Think about the future of Longboat Key and what, during its history, has made it unique. To be sure, the Mar Vista is one of the Key’s historical treasures, one of the features that draws the people who buy the Key’s homes and condominiums. Imagine Longboat Key devoid of all of them — Mar Vista, Moore’s Stone Crab, Harry’s Continental Kitchens, Euphemia Haye, Ciao Italia, Lazy Lobster, Blue Dolphin and on down the line.

It’s not that far fetched. In fact, we know it to be true — that Chiles is on the cusp of that stage that every scarred and weathered entrepreneur reaches. This latest encounter with Longboat Key’s mindset has him thinking: “How much longer do I want to fight these battles? Is it worth it?”

Watch out, Villagers, what you wish for.

The options cross his mind: Sell the restaurant. No one knows what that might bring. A better operator? A nightmare? For that matter, who would want to buy the Mar Vista — especially when you do the due diligence and learn about doing business in Longboat Key and the Village.

Maybe it would be easier just to shut it down and let it languish while trying to convert it to residential zoning. Convert it to a site for a future mega-mansion or two that would cut off views of the bay and forever change the ambience and character of the Village and Longboat Key. Another step, one of many on the Key, backward, not forward. How would we all like that?

So much for the pursuit of happiness and property ownership. Tyranny of the majority, at any level, is a dangerous assault on freedom.


Since late last year, politicians in Washington, D.C., have been promising to save Americans from the Internal Revenue Service — to fundamentally reform the agency, once and for all. The surge of anti-IRS outrage fits a dismal pattern in recent American history. On July 30, 1996, when signing a bill to provide meager additional protections to taxpayers, President Bill Clinton proclaimed: “We say to America’s taxpayers, when you deal with the IRS, you also have privileges, and we respect them. You have protection, and we will help provide it. You have rights, and we will shield them.”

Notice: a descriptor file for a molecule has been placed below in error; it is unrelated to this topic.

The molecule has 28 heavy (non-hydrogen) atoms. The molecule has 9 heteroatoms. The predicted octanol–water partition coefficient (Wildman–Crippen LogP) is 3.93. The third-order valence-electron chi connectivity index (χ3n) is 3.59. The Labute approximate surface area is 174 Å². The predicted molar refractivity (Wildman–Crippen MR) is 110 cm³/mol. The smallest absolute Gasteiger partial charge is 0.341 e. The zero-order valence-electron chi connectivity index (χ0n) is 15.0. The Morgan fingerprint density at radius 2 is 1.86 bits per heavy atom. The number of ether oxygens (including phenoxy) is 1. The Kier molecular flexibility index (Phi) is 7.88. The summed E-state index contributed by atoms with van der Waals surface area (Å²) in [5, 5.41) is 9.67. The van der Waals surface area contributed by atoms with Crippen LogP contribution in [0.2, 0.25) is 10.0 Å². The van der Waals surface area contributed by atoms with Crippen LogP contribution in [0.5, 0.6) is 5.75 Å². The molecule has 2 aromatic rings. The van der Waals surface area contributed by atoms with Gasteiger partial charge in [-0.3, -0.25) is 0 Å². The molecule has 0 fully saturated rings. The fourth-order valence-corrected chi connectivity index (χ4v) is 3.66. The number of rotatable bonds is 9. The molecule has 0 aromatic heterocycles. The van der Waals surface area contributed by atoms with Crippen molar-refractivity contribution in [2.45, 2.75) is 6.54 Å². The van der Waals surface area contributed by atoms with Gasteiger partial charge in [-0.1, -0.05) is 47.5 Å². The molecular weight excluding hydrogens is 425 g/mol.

We’ve heard this before. Since the 1960s, national outrage has repeatedly erupted when news of IRS abuses hit newspaper front pages. Each time, politicians and bureaucrats swore that they would fix the problems and that such abuses would never happen again. Each time, the IRS has continued to tyrannize and terrorize innocent American citizens — with no effective redress from either federal judges or from the U.S. Congress.
— James Bovard, The Freeman
November 1998

If our fellow citizens decide when all is said and done that the problem in Washington is that the wrong people are in key positions, that simply replacing them will fix things, then we might as well stop the inquiries now. We will have failed to learn the larger lessons. Big government is bad government, and it cannot be otherwise.

When concentrating power and scooping up other people’s money are the objectives, abuse of power and waste of money are inherent and inevitable.

The statist, end-justifies-the-means mentality is a green light for anything but character. When you elect or appoint people who have created nothing, managed nothing and want to redistribute everything, you get rampant incompetence and never-ending threats to liberty.

And if you think what you’ve heard so far about the IRS is ugly, just wait until thousands upon thousands of new IRS agents get their mitts on your health-care records as part of their mandate to enforce Obamacare.
Frédéric Bastiat warned us nearly 200 years ago: “When plunder becomes a way of life for a group of men living together in society, they create for themselves in the course of time a legal system that authorizes it and a moral code that glorifies it.”
— Lawrence Reed,
Foundation for Economic Education
May 15, 2013